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Islam Coursework – Hajj

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Introduction

Islam Coursework - Hajj What is Hajj? Hajj is the 5th pillar of Islam. The pillar symbolises making the pilgrimage to Mecca. Muslims believe that the pilgrimage to Mecca is a once in a lifetime opportunity. If a Muslim does not do the pilgrimage they are not considered disrespectful, but it is advised that they go once in their lifetime to fulfil the 5th pillar. This is the hardest pillar to fulfil. "Perform the pilgrimage and the visit (to Mecca) for Allah." (Qur'an 2:196). Describe and explain why a Muslim might take part in the Hajj and what this involves? The Hajj is where a Muslim can stand before Allah and other Muslims and respect what the Prophet Muhammad said. Not everyone has to go on the Hajj, for Muslims who live near Mecca the journey can be made many times, but for most it is nearly impossible. Sometimes families club together to raise enough for one representative to go on their behalf. The Hajj is supposed to be made between 8 and 13 Dhul-Hajjah, (twelfth month). If a Muslim goes at any other time it is known as the Umrah, or a less significant pilgrimage. There are certain rules for pilgrims. ...read more.

Middle

They throw 7 pebbles at each of the three pillars. Some Muslims continue to the 13th. Explain the meaning and significance of the events of the Hajj for Muslims? Each section of the Hajj has a meaning or action and significance from the past. When a Muslim first goes to the ka'bah they are symbolising their love for their God. They then walk seven times between Safa and Marwah, this is for them to think they too can feel how Hajar did as she searched for water. The clothes they wear symbolise equality and self-sacrifice. All of the other places on the Hajj have meanings as well. ? The great Mosque - This is the Mosque, which all Muslims wish to go to in order to feel part of the Muslim family, and belong to their God. ? The Ka'bah - The meaning of the ka'bah is when Adam was sent down from heaven and he walked until he got to Arabia, where God let down the ka'bah for Adam to pray. ? Plain of Arafat and mount Mercy - This is where God is said to reunite Adam and Eve. ? Mina -This signifies when Ibrahim and his family resisted temptation not to sacrifice his son, as Allah requested. ...read more.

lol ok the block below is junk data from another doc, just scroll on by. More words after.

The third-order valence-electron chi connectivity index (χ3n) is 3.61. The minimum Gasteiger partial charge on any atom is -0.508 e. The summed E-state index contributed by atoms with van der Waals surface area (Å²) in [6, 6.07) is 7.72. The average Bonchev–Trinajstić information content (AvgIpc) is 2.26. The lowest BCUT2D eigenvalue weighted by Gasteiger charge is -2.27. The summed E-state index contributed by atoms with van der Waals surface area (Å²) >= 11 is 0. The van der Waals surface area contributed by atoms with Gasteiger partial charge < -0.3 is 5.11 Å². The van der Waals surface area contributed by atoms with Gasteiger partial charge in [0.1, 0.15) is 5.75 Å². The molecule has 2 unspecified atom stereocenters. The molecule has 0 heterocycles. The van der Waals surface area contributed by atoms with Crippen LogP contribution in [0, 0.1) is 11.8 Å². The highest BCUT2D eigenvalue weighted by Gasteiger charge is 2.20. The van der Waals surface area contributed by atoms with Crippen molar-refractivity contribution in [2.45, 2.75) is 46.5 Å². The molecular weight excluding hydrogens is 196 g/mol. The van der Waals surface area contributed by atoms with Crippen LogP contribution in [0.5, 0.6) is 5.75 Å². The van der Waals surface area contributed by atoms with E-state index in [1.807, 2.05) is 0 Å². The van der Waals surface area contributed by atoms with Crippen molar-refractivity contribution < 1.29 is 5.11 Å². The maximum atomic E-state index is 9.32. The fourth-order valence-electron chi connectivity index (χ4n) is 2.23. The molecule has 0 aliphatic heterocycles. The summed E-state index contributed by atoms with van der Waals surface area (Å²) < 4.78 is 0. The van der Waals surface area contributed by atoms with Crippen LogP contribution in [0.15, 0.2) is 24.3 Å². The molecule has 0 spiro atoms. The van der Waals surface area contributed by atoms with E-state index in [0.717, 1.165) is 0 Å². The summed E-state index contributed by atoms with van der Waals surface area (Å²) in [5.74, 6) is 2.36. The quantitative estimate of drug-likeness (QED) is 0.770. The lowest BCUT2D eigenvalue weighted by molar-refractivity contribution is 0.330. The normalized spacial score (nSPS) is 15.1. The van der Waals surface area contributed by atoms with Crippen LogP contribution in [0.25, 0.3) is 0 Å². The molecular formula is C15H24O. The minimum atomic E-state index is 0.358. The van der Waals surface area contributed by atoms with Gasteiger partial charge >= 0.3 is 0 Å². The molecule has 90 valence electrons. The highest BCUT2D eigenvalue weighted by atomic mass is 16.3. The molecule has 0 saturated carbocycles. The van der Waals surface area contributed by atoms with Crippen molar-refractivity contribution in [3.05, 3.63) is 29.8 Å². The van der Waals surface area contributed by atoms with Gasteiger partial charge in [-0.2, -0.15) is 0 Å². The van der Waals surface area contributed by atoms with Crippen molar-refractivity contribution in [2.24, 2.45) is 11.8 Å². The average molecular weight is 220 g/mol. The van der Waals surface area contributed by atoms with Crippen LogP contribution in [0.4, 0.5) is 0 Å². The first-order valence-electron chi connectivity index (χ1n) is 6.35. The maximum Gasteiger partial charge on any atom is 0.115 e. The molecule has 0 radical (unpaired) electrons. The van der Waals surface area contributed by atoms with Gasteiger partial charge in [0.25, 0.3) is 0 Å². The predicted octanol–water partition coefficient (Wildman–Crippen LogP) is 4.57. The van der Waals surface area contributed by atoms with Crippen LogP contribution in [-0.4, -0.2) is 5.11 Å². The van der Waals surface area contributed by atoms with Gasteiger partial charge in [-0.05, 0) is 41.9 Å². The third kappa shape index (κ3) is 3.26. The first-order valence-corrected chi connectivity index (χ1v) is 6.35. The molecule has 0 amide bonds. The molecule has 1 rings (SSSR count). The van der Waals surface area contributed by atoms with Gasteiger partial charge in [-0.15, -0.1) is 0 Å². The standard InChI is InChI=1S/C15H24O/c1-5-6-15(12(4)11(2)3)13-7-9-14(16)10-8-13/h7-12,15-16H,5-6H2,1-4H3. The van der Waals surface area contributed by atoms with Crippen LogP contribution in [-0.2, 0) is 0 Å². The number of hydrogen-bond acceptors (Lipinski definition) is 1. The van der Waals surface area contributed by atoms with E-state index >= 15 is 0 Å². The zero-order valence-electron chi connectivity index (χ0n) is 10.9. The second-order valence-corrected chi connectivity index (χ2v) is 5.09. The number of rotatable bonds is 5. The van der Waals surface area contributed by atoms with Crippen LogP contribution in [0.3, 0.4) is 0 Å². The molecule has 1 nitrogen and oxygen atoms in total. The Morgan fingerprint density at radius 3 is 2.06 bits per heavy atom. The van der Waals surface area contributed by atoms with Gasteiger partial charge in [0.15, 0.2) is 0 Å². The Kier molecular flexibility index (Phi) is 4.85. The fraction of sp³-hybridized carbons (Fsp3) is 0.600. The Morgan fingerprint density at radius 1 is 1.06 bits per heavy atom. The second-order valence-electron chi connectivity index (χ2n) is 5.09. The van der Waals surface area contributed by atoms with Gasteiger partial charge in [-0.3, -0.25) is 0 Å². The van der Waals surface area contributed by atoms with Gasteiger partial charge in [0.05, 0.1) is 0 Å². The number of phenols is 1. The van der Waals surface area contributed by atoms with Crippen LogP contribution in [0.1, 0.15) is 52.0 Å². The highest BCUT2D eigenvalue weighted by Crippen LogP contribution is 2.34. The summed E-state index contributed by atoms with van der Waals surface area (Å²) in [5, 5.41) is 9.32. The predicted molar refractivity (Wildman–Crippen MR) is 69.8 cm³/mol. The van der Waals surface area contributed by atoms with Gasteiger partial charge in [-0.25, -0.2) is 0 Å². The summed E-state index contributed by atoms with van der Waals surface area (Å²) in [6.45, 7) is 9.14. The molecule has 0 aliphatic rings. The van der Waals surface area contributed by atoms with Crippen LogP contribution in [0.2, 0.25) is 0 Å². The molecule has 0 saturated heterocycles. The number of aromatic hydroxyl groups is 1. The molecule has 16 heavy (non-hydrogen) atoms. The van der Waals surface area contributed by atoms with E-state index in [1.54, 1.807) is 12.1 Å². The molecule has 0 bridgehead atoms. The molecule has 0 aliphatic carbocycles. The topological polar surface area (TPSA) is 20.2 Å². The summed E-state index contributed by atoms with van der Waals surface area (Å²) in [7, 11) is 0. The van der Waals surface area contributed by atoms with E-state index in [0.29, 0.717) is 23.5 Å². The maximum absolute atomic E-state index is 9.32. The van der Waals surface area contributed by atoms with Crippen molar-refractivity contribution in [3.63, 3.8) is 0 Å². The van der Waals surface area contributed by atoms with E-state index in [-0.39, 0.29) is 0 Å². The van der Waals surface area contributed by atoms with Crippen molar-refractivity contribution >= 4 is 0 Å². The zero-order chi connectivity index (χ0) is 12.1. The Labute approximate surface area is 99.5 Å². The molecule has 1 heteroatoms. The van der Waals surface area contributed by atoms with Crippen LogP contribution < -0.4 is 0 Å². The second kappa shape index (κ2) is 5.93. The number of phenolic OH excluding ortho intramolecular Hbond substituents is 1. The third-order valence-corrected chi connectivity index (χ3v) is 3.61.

Conclusion

"And proclaim among men the pilgrimage, and they shall come unto thee on foot and upon every lean beast, they shall come from every deep ravine." (Qur'an 22:27) This means that in the Qur'an it tells a Muslim to do the pilgrimage on foot, but I feel if a Muslim feels it is acceptable to spiritually be on a pilgrimage, then it's all right. Some Muslims think that the whole point of doing the pilgrimage in the first place is to experience the physical and mental pain that Hargar experienced whilst on her frantic search for water. For these Muslims it is essential that they complete the Hajj at least once in their lifetime. The other sort of Muslims feel that it would be a privilege to complete the Hajj, but if are mentally taking part it is almost the same as physically taking part. They could argue that there is no point in going if there is no spiritual dimension to the journey within. Some feel that way because they cannot afford to go themselves, but if they help to pay for someone else to go, it shows intent. I think that to be a Muslim physically taking part in the Hajj would be an amazing sensation and opportunity; being united with Muslims from around the world. Katie Best 11.6 ...read more.

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